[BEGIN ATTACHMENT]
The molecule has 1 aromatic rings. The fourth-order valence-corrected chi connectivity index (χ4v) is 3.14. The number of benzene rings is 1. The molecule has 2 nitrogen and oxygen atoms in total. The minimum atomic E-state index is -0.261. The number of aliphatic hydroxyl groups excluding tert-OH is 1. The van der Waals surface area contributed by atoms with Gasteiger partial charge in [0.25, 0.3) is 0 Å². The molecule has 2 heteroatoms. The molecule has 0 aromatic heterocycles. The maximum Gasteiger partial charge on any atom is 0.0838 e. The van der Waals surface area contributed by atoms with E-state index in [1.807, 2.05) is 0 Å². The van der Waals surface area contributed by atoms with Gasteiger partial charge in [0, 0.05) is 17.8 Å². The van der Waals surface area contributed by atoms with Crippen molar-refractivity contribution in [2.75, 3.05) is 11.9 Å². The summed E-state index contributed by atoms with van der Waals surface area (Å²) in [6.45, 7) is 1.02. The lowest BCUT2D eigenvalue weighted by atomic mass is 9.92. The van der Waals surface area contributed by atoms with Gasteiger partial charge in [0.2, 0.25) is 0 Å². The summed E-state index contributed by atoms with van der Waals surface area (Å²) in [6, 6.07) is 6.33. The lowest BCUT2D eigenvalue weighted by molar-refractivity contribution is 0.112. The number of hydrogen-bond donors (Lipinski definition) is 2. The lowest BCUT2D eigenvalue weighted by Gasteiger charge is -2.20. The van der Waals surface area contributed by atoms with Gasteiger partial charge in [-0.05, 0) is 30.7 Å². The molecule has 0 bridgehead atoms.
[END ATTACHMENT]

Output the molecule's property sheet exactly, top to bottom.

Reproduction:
The molecule has 1 aromatic rings. The fourth-order valence-corrected chi connectivity index (χ4v) is 3.14. The number of benzene rings is 1. The molecule has 2 nitrogen and oxygen atoms in total. The minimum atomic E-state index is -0.261. The number of aliphatic hydroxyl groups excluding tert-OH is 1. The van der Waals surface area contributed by atoms with Gasteiger partial charge in [0.25, 0.3) is 0 Å². The molecule has 2 heteroatoms. The molecule has 0 aromatic heterocycles. The maximum Gasteiger partial charge on any atom is 0.0838 e. The van der Waals surface area contributed by atoms with E-state index in [1.807, 2.05) is 0 Å². The van der Waals surface area contributed by atoms with Gasteiger partial charge in [0, 0.05) is 17.8 Å². The van der Waals surface area contributed by atoms with Crippen molar-refractivity contribution in [2.75, 3.05) is 11.9 Å². The summed E-state index contributed by atoms with van der Waals surface area (Å²) in [6.45, 7) is 1.02. The lowest BCUT2D eigenvalue weighted by atomic mass is 9.92. The van der Waals surface area contributed by atoms with Gasteiger partial charge in [0.2, 0.25) is 0 Å². The summed E-state index contributed by atoms with van der Waals surface area (Å²) in [6, 6.07) is 6.33. The lowest BCUT2D eigenvalue weighted by molar-refractivity contribution is 0.112. The number of hydrogen-bond donors (Lipinski definition) is 2. The lowest BCUT2D eigenvalue weighted by Gasteiger charge is -2.20. The van der Waals surface area contributed by atoms with Gasteiger partial charge in [-0.05, 0) is 30.7 Å². The molecule has 0 bridgehead atoms.